2,000-Year-Old Jewish Coins Promoting Redemption Found in Temple Mount Area

Ancient Jewish revolution coins. Photo credit: Eilat Mazar/Hebrew University

The last time that the Temple stood in Jerusalem, Jewish revolutionaries were holding out against Rome in a brutal siege, minting their own coins in independent defiance. Those coins included the inscriptions of “For the Freedom of Zion” or “For the Redemption of Zion”, highlighting their struggle. Nearly two thousand years later, some of those coins were discovered near the Temple Mount by Hebrew University archaeologist Dr. Eilat Mazar. And it’s not just the history that’s eye-catching; the time of year for the discovery caught Dr. Mazar’s attention as well.

“A discovery like this—ancient coins bearing the words ‘Freedom’ and ‘Redemption’—found right before the Jewish Festival of Freedom—Passover—begins is incredibly moving,” Dr. Mazar was quoted by Monday’s Hebrew University press release as saying. The Festival of Passover—marking the Israeli redemption from Egyptian slavery as found in the Biblical book of Exodus—begins this year on Friday evening.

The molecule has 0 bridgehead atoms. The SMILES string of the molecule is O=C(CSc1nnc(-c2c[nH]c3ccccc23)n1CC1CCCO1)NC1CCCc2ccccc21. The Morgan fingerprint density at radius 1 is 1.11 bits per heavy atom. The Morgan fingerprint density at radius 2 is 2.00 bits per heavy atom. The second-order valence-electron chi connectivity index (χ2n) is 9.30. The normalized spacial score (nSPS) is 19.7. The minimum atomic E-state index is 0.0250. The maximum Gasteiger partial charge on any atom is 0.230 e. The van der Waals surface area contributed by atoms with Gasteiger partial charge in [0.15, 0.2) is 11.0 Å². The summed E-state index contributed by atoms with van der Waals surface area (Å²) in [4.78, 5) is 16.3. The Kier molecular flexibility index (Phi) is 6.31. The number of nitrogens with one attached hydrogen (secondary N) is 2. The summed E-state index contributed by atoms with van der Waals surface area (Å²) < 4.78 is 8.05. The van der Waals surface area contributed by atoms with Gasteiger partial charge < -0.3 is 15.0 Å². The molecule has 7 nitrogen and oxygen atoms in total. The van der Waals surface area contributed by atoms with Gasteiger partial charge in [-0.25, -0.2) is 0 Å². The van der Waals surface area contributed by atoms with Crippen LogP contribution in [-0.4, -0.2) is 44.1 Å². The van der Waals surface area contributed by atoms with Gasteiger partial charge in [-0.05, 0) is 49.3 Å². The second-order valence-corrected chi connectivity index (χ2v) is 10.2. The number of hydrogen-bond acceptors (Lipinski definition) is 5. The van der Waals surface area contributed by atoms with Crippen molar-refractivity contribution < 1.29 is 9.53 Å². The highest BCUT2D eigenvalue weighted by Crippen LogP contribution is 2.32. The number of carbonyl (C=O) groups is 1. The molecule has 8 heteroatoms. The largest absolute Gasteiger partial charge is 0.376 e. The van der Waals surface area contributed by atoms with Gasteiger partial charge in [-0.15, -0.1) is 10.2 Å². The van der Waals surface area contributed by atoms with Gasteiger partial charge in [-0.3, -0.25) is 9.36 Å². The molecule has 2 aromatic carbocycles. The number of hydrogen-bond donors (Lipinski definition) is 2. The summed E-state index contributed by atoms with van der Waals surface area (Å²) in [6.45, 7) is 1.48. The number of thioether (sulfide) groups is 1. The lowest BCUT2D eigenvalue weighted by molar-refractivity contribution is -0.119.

National history isn’t the only inspiring element for Dr. Mazar, but a personal connection as well. Her grandfather also found Jewish revolution coins in the area around the Temple Mount following the Israeli victory in the Six-Day War in 1967.

The majority of the coinage found by the younger Mazar come from the final year of the first Israeli revolt against Rome (69-70 of Common Era), when the inscription changed from Freedom to Redemption. The Hebrew University press release noted that the change of slogans reflected the dire straits faced by the Jewish revolutionaries in the Roman siege of Jerusalem.

However, the coins still reflected elements that made the country famous: the four Biblical plant species: palm, myrtle, citron and willow, as well as the image of the goblet used in the Temple service.

The coins were discovered in a cave, which Dr. Mazar notes was not discovered by later dwellers in Jerusalem or after the Second Temple period, leaving the coins and the rest of the artifacts in the cave well-preserved. As a result, Dr. Mazar views the cave, per the press release, as acting as a “veritable time capsule of life in Jerusalem under the siege and during the four-year revolt against the Roman Empire.”

And nearly two thousand-years later, a truly independent Israel with Jerusalem as its capital is rediscovering the coins claiming freedom and redemption—just ahead of Passover.

(By Joshua Spurlock, www.themideastupdate.com, March 26, 2018)


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